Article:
On Sept. 6, 2016, Gov. Andrew Cuomo signed a new law that requires public schools in New York to test for lead in all water outlets currently or potentially used for drinking or cooking.
Per the new legislation, Schalmont Central School District had 301 of its potable water outlets across the district tested on Sept. 17. This was in addition to previous testing on 77 done Aug. 19, before the new law.
The district has received the results of the water testing completed in the high school/middle school campus, as well as the retesting of the two faucets that had elevated levels from the Aug. 19 testing.
“We are pleased that this round of testing is conclusive with our initial results, and once again, showed no issues in the overwhelming majority of water outlets in our schools, including all water fountains used by students on a regular basis,” said Superintendent Dr. Carol Pallas. “We are committed to ensuring that our students and staff have safe water to drink and that the water quality in our schools meet state and federal guidelines.”
Elevated levels of lead were detected in 16 water outlets in the
middle school. These included sinks in current and past science
classrooms, outside faucets, and the unused girls shower. As a result,
outside faucets and the sinks in the non-science classrooms will be
turned off. Signs have been posted in current science rooms stating
the sink is restricted to washing and water for experiments. The girls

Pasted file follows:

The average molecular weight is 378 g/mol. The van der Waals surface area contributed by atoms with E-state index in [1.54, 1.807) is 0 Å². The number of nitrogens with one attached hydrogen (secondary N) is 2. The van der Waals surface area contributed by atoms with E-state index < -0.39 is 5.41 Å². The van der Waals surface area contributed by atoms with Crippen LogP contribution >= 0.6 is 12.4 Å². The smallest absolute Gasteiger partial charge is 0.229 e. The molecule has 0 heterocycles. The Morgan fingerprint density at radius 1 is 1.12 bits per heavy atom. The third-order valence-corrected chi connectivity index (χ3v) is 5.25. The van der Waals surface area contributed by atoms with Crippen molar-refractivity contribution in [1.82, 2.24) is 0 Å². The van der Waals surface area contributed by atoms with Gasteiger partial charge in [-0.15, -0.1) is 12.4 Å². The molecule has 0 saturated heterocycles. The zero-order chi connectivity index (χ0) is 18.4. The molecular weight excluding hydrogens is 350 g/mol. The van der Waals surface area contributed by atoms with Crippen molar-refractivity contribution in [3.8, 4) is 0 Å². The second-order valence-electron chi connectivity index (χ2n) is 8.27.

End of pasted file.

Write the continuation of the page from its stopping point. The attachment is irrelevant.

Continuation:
shower also has been shut off, as it is currently unused.
In the high school, elevated levels of lead were detected in 46 faucets. These included non-drinking faucets such as sinks in science classrooms, showers in the old locker rooms, and a sink in the kitchen used for hand washing. Signs have been posted in current science rooms and above the kitchen stating the sinks are restricted to washing and experiments. Signs have also been posted near the showers stating the outlet is restricted to washing.
The two faucets that were retested after the district received the Aug. 19 results registered levels below the actionable limit and are permitted to be used once again.
“The results for all water outlets used for drinking and food preparation were under the acceptable limits,” Pallas said. “Most of outlets that tested at higher levels are ones that are not actively used, therefore water is sitting in the pipes instead of constantly flowing through them.”
The Center for Disease Control states that human skin does not absorb lead in water, and that it is safe to wash in water, even if it contains lead over EPA’s action level. Therefore it is safe for the science and slop sinks, all of which are designated for washing only, to continue to be used.
All outlets with elevated levels will be retested according to the
guidelines of the state Department of Health.
The district is still waiting for results from both Jefferson and Woestina schools from the August and September testing. Those results will be shared once received.
If you have questions about the testing process or results, call the Superintendent’s office at (518) 355-9200 ext. 4001.
The following resources provide additional information about water testing in schools: